How much administrative support does a nonprofit board need?

Kate Goffredo Dougherty

By Kate Goffredo Dougherty

Time can be an easy thing to under-budget. A 20-minute drive into the city? Try 45. Half an hour at the grocery store? More like an hour and a half. A few minutes after dinner for a stroll around the block? Forget about it.

But time is the key factor when deciding how much administrative support a nonprofit needs to give to its board of directors. Over or underestimation of time commitments on either side can result in leadership breakdowns with ramifications throughout the organization. So how can this be avoided?

Follow this golden rule: Boards do not have a lot of time. Never lose sight of the fact that board members are almost always volunteers, with jobs and other commitments that will take priority over your organization. Even the most enthusiastic board member will at some point find themselves running short on time when life's other responsibilities come calling.

For this reason, you must treat your board's time with respect. Expect little of it, and make the most of what you do receive by giving extra emphasis to organization. When board meetings roll around, be prepared.

Don't use word-of-mouth to determine who should be attending or what will be on the agenda. Instead, send out an email a week in advance with all of the necessary materials and a list of who will be speaking. If neither your board nor your administration has its ducks in a row prior to a meeting, you'll end up wasting time or, even worse, arriving at crucial decisions based on faulty information.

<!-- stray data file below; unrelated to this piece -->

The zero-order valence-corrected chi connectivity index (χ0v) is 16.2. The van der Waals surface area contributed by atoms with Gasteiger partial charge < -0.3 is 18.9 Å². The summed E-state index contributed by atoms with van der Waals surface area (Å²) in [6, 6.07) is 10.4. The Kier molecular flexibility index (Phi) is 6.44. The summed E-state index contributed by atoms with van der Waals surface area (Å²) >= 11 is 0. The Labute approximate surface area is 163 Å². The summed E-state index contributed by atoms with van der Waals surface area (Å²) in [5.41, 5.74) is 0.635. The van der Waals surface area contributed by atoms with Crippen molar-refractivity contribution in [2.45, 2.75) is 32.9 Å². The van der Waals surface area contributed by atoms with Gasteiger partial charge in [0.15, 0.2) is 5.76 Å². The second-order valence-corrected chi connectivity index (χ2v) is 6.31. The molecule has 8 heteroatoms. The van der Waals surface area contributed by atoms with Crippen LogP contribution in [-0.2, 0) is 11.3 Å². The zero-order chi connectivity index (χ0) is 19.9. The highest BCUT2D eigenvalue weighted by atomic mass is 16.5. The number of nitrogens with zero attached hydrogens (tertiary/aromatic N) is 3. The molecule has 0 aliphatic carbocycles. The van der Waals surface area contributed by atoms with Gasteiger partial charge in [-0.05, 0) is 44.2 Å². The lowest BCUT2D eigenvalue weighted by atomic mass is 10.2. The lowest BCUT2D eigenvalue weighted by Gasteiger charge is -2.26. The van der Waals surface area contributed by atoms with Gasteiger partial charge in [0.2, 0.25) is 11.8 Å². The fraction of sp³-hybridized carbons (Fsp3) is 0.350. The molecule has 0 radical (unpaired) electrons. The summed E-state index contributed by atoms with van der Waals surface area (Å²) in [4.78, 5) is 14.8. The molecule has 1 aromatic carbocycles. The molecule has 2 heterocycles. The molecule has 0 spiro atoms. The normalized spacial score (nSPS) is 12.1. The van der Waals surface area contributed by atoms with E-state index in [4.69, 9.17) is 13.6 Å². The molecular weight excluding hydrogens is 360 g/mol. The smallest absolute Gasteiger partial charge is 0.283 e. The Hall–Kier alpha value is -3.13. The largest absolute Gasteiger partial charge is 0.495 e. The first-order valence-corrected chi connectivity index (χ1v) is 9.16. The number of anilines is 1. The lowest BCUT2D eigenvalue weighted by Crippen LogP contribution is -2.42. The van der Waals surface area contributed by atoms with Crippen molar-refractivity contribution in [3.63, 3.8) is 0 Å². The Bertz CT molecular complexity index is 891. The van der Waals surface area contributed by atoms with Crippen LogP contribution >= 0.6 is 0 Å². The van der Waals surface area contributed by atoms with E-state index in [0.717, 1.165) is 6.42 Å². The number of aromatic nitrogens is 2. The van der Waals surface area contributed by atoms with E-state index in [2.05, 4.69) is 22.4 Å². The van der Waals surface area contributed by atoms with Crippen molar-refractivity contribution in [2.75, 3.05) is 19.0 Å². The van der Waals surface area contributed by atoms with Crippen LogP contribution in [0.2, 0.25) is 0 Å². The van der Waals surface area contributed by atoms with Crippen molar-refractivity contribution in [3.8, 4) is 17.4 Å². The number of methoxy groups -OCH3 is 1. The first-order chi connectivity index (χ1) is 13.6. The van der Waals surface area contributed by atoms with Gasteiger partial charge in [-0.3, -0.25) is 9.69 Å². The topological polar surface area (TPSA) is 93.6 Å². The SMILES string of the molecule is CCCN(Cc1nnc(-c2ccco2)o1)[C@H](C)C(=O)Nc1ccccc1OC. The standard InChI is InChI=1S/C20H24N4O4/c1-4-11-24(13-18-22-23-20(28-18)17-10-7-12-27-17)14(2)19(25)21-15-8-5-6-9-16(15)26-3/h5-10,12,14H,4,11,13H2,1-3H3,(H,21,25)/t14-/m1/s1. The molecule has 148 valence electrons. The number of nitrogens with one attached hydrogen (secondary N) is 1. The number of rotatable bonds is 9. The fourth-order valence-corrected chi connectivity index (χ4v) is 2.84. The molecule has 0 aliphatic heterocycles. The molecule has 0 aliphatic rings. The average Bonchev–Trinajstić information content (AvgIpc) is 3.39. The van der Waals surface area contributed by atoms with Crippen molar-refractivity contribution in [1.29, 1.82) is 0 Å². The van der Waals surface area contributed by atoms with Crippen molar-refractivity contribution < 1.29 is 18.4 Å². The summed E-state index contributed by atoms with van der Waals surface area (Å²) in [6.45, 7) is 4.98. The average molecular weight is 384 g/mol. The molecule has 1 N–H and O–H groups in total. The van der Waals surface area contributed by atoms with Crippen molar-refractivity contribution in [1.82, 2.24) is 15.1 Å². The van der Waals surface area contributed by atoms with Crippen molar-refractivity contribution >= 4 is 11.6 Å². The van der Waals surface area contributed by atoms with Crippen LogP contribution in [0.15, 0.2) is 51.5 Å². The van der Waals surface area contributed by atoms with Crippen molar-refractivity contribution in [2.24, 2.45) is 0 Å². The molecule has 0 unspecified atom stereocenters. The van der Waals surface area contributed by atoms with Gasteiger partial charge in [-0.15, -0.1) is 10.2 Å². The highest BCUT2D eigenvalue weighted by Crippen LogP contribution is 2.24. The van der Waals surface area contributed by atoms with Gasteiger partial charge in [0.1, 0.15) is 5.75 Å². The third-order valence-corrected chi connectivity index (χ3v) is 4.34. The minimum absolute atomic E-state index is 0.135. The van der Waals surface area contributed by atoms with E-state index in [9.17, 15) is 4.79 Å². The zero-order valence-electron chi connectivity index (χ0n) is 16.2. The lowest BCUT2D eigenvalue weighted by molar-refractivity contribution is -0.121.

Administrative support shouldn't conclude with the meeting, either. Although it can be a cumbersome task, have someone take thorough minutes and commit to spending a few hours after the meeting to cleaning them up and sending them out. You have your board's attention and the meeting is fresh on their minds, so follow up immediately. They can't be expected to jump back into the fray a week or two down the line.

Occasionally, board members can actually be the ones who underestimate how much of their own time is needed. We see this often with organizations that lose an executive and decide to temporarily shift responsibilities to the board. Board members optimistically believe they can divvy up the time, but they often fail to realize the extent of responsibilities: tax filing, banking deposits, invoicing, event organization, and even day-to-day communication with employees and stakeholders.

These responsibilities should rarely, if ever, be given to board members, because these situations can quickly degrade into disorganization and lost revenue. For that reason we always advise nonprofits to enlist administrative support services provided by a company like Dunleavy & Associates when faced with an absence, even if only for a short period of time.

About the author: Kate Goffredo Dougherty is Senior Project Manager, Operations at Dunleavy & Associates. With a background in nonprofit administration, Kate oversees the lion's share of Dunleavy's operations, and shares her expertise with clients seeking to improve their operational and organizational management. She also specializes in event planning.